• Hacking Connected Cars to Gridlock Whole Cities

    In the year 2026, at rush hour, your self-driving car abruptly shuts down right where it blocks traffic. You climb out to see gridlock down every street in view, then a news alert on your watch tells you that hackers have paralyzed all Manhattan traffic by randomly stranding internet-connected cars. Researchers warn that even with increasingly tighter cyber defenses, the amount of data breached has soared in the past four years, but objects becoming hackable can convert the rising cyber threat into a potential physical menace.

  • Innovative Approach to Flood Mapping Supports Emergency Management, Water Officials

    Dependable, detailed inundation estimates are vital for emergency managers to have enough situational awareness to quickly get the right resources and information to flood-impacted communities. In 2007, severe flooding in southeastern Kansas put a spotlight on the lack of timely, reliable projections for floodwater spread.

  • Climate Change, Population Growth Worsen North Carolina Coastal Flooding

    A historic 120-year-old data set is allowing researchers to confirm what data modeling systems have been predicting: climate change is increasing precipitation events like hurricanes, tropical storms and floods. Researchers found that six of the seven highest precipitation events in the record have occurred within the last 20 years, according to the study.

     

  • Texas might spend up to $20 billion to protect Houston from hurricanes. Rice University says it can do it for a fraction of that.

    A government plan to guard the Houston-Galveston region from deadly storm surge could cost as much as $20 billion and isn’t expected to become reality for at least 15 years. Rice University says it has a plan that could be completed faster for a fraction of the cost.

  • The Threat of an Electromagnetic Attack

    When much of Venezuela was plunged into darkness after a massive blackout this week, President Nicolás Maduro blamed the power outage on an “electromagnetic attack” carried out by the U.S. The claim was met with skepticism, but Maduro’s claim has raised questions over what exactly is an electromagnetic attack, how likely is it to occur and what impact could it have.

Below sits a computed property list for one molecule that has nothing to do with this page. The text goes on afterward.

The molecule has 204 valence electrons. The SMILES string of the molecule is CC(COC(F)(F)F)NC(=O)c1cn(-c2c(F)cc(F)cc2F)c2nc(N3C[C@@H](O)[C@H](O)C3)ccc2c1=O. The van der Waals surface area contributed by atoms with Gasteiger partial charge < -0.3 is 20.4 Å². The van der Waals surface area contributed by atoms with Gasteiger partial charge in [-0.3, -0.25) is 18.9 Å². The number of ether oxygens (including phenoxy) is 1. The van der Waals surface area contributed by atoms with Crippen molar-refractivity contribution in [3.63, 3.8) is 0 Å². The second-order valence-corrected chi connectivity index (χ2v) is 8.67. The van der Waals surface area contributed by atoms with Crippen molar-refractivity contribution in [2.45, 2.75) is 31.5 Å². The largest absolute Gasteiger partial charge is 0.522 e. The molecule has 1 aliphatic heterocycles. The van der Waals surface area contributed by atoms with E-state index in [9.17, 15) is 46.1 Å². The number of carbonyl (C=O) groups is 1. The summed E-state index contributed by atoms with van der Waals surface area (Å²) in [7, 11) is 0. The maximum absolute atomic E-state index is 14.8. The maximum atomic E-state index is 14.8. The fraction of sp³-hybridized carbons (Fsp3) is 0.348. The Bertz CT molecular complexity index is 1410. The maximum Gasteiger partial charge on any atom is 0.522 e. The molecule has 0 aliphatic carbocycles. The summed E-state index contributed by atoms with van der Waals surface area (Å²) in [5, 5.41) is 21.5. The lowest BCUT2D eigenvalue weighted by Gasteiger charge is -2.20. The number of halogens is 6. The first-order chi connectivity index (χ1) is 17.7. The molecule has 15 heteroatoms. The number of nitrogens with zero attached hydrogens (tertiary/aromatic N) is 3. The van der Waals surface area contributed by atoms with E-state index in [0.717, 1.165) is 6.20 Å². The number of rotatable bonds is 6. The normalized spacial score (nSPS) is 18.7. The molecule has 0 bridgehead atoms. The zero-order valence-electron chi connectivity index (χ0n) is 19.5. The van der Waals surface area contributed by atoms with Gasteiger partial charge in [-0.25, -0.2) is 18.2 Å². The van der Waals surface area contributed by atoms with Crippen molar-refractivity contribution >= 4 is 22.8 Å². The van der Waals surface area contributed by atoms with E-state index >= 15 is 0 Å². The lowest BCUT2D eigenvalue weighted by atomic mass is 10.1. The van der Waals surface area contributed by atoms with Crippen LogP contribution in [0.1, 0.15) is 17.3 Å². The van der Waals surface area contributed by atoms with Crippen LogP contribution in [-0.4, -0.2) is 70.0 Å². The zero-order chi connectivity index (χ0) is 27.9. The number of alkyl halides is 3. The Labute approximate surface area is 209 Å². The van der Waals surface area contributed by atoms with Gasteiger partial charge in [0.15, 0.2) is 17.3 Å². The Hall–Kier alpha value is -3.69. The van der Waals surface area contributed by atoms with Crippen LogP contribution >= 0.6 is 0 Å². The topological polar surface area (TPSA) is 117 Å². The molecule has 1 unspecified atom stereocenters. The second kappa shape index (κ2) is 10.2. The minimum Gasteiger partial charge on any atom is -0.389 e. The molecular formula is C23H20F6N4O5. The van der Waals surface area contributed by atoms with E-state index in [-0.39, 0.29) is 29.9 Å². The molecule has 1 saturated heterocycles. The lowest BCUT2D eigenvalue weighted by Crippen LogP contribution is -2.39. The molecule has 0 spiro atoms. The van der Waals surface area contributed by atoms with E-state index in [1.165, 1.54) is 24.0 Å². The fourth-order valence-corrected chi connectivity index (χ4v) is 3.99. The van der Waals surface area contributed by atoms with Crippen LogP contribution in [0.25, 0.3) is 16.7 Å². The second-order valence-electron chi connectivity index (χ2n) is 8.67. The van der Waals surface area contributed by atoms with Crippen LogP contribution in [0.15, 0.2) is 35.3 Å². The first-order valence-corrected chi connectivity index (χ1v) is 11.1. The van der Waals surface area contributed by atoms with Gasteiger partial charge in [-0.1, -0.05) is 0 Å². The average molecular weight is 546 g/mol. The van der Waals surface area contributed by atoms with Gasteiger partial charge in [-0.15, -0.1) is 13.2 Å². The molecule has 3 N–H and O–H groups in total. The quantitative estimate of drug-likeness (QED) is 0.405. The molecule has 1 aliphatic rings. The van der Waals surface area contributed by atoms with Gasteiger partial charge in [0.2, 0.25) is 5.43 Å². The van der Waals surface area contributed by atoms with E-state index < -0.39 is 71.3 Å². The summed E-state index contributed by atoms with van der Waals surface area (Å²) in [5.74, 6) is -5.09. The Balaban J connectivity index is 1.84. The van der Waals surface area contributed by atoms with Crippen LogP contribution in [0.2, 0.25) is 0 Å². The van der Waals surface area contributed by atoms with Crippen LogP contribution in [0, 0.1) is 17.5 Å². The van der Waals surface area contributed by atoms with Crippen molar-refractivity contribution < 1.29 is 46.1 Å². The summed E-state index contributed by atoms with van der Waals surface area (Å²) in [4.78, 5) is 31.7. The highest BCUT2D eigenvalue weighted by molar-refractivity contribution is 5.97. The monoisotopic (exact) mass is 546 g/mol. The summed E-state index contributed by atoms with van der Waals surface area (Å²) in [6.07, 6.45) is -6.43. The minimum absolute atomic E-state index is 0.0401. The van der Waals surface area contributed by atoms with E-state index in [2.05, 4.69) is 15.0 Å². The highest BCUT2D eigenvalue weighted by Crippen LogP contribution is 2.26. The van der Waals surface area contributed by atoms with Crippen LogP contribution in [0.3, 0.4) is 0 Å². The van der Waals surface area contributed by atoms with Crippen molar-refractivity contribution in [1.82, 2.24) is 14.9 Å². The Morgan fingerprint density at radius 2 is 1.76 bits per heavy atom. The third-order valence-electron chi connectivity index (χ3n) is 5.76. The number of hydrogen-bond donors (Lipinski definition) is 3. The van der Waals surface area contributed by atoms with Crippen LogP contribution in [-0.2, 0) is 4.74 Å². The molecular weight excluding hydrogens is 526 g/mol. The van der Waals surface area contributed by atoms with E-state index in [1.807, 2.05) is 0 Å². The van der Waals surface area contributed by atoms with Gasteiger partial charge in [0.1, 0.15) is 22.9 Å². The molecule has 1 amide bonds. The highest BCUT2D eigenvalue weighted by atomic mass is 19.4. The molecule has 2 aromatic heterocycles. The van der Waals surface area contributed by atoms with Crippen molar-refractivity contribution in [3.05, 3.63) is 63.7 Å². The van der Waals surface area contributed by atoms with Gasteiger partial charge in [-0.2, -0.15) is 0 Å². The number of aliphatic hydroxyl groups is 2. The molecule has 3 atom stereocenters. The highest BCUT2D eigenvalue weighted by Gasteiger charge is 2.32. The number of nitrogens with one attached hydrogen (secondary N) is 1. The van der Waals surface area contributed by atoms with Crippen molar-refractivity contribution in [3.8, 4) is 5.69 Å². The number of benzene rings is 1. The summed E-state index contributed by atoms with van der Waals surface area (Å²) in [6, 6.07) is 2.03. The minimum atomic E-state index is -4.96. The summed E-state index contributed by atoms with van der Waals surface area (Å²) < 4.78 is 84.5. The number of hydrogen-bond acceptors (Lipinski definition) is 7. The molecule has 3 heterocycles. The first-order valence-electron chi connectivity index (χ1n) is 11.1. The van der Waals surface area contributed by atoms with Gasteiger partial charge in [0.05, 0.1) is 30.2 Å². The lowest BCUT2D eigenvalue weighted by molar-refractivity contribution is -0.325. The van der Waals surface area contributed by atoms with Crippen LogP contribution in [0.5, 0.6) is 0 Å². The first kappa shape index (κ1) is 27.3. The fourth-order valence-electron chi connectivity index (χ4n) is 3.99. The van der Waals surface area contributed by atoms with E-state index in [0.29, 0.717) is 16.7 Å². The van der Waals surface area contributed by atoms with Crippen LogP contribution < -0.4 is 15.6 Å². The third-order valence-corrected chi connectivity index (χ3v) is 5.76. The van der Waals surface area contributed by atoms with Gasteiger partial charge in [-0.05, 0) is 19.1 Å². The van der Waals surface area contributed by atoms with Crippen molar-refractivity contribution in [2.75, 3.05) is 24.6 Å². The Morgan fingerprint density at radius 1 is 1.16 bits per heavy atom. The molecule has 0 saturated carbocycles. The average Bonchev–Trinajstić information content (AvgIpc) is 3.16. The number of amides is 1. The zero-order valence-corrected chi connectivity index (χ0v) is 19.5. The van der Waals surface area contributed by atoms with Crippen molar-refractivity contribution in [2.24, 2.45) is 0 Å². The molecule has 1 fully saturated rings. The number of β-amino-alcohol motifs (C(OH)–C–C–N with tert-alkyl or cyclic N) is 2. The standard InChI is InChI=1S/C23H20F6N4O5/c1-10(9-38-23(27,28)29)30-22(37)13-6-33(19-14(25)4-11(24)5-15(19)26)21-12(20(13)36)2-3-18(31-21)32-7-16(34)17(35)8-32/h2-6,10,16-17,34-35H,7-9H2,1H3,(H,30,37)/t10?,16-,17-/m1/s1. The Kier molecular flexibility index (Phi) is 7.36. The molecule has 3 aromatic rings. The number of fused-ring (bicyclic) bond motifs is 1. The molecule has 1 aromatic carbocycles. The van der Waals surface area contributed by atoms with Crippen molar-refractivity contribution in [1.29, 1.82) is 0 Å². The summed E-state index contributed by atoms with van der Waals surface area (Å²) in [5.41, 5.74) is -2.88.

• Truth and Fearmongering: Yucca Mountain Nuclear Waste Repository

    Is it a good idea to store 77,000 tons of highly radioactive nuclear waste in a repository in Nevada’s Yucca Mountain? Many Nevada politicians say it is a bad idea, but scientists argue that the facts do not support the fears these politicians stoke. These scientists say that Colorado, whose surface rock contains about a billion tons of uranium, should have much more to worry about than Nevada. One scientist says: “If the Yucca Mountain facility were at full capacity and all the waste leaked out of its glass containment immediately and managed to reach groundwater, the danger would still be 20 times less than that currently posed by natural uranium leaching into the Colorado River.”

  • Coping with Climate Change with Forecast-Based Aid

    Traditionally, disaster victims have received assistance after trouble hits. If a region is flooded, say, people in the area may get aid to rebuild. But a new approach to humanitarian giving is flipping the script and offering help in advance of disaster, using in-depth weather forecasting and risk analysis to predict future victims.

  • Glaciers May Be Melting Faster Than We Expected

    From Alaska to Antarctica, thousands of glaciers flow over the land and out to the ocean. These tidewater glaciers are rapidly retreating and melting, like much of Earth’s ice, continually adding to rising sea levels. But to date, scientists have struggled to pinpoint where on the face of a glacier’s terminus the most intense melting occurs—and exactly how fast it is happening. Until now.